Royal Air Force Flying Clothing & Equipment 1939-1945
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Gerard Crutchley RFC
The Memoirs of Humphrey Loch RFC
Gerard Gwyn Crutchley (Born August 8th 1893)
England for Russia in 1910 and worked in surveying and oilfield engineering,
mainly for Maikop Mutual Oil Transport Co Ltd. He quickly became fluent in
Russian and was appointed Assistant to the Chief Surveyor and Oilfields Manager.
the outbreak of war, he volunteered for military service and returned to
England. He completed officer training with the University of London OTC and
commissioned into the 15th Battalion Royal Fusiliers on April 9th 1915. He was
stationed at Ipswich East Coast Defence from May 17th to November 13th
(transferring to the 11th London Regiment on October 26th).
then shipped out to the Dardanelles and in December was evacuated and sent to
Egypt followed by (East of) the Suez Canal where he remained until October 30th
He then volunteered for the Royal Flying Corps and trained as a pilot with the
20th Reserve WIng in Aboukir
and Ismailia, qualifying on December 23rd 1916. A short spell at the Flying
School in Heliopolis and then back to the UK (Cramlington, Huntingdon and
finally at RAF Wyton with 65 Squadron).
Because of his fluent Russian, he went on to train Imperial Russian Flying Corps
officers in England from March to October 1917. Based at the No 1 School of
Military Aeronautics at Reading, he flew from various airfields such as Upavon,
Waddington and Northolt.
On July 10th 1917, he suffered a fractured skull when he was struck by a
propeller as he was starting his BE2E. His family were told it was unlikely that
he would recover. He remained in Hospital until August 15th, then back to
training Russian pilots in Reading.
In December 1917
he was posted to the Royal Flying Corps Mission in Russia (mainly Moscow and
Petrograd) and continued instructing until February 1918.
His flying coat and winter flying helmet have been on display at the Museum of
Army Flying in Middle Wallop, but after 25 years they are now being placed in
He married Helen Walton at the garrison church in Baku, Russia on 20th August
He ended the war attached to the Intelligence Corps on Special Service Duties
and remained with them until November 1921, relinquishing his commission on
Intelligence Officer with:
Col J "Klondyke" Boyle (Russia and Rumania)
Caucasas Military Agency (Baku and Caucasas) Dunsterforce (Persia and
Caucasas) Gen Mallisin's Mission (Transcaspia) Britforce (Baku and
Constantinople) Caspian Naval Force (Caspian Ports) North Persia Force
(Persia) Sir Percy Cox (Baghdad)
Between 1922 and 1928 he was the London representative for Edouard Jonas, the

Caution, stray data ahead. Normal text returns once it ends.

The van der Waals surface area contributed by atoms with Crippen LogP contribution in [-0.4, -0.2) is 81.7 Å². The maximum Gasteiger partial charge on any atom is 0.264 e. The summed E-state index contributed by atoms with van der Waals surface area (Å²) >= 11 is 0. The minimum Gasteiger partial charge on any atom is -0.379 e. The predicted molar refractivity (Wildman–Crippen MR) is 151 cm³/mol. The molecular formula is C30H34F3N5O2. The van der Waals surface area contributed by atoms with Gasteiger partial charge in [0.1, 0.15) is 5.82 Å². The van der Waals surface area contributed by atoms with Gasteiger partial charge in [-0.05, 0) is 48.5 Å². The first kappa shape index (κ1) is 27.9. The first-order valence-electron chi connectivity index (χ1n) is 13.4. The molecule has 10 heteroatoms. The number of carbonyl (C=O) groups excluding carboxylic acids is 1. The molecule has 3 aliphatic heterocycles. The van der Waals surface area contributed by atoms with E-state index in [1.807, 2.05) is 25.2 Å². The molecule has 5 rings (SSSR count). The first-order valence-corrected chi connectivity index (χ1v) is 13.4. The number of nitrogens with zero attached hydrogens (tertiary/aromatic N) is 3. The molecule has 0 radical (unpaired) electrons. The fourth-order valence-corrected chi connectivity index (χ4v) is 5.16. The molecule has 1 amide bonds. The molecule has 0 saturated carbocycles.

French government art expert.
16th February 1928 he was re-commissioned in the Territorial Army. In 1938 he
relinquished his commission and transferred to the Territorial Army Reserve of
the 4th September 1939 he was working for the Air Ministry as a Production
Officer. Promoted to Senior Production Officer on the 15th October 1940. In 1943
he became Assistant Director, Spares Production, Ministry of Aircraft
Production. By 1949 his role was Assistant Director of Aircraft Production,
Ministry of Supply, Thames House. He left the Ministry on the 14th April 1950.
He had been ill for a long time and died in 1957.
1914-1915 Star War Medal Victory Medal General Service
Medal (N.W. Persia clasp) Mentioned in Dispatches January 20th 1921
(Mesopotamia) Order of St Vladimir 4th Class with Swords Order of St
Stanislas 3rd Class with Swords Order of St Stanislas 2nd Class with Swords
Extracts from service record:
'Assisted Col Joe Boyle in repatriating the
Rumanian National Treasure from Moscow to Jassy (Moldavia).' 'Served as a
Bolshevik commissar at Sebastopol, in which capacity he succeeded in sabotaging
to a considerable extent the supplies of crude oil being sent into the interior
for the use of the Red Army.' 'In co-operation with the British Vice-Consul
and General Denikin, he acquired the entire Caspian Fleet which was then sent
over to Persia to enable Dunsterforce to cross the Caspian and come to the
relief of Baku.' 'Located the Bolshevik armed vessels "Chasevoy" and "Van"
for the British Navy, which were hiding in the Caspian, and accompanied units of
our fleet which proceeded to capture them.' 'Located and apprehended in the
Caucasus the notorious Yuri Pacha who had for months eluded all our efforts to
capture him.' 'Discovered plot to assassinate the Persian Prime Minister and
his cabinet, and was instrumental in securing the arrest of the conspirators.'
'Conducted peace negotiations between the Bolshevik forces and the Persian
government on the occasion of the Bolshevik invasion of N.W. Persia.'
This was his lucky
mascot 'Sunny Jim' which he always carried in his aircraft. It was presented to
him by the famous actress Beatrice Lillie in 1917 - she wrote 'Good Luck' on it
together with her name. In a letter dated 19th April 1917 to his friend Humphrey
Loch, he mentions that he has met someone from the stage: 'I met a little Peach
in town about ten days ago and have had two glorious days with her already. She
is on the stage and unfortunately has just started touring. This week she is in
Folkestone. She is coming to London again soon though. Will tell you all about
it when I see you.'
Research into my
Grandfather's military career is ongoing - I will post further details soon.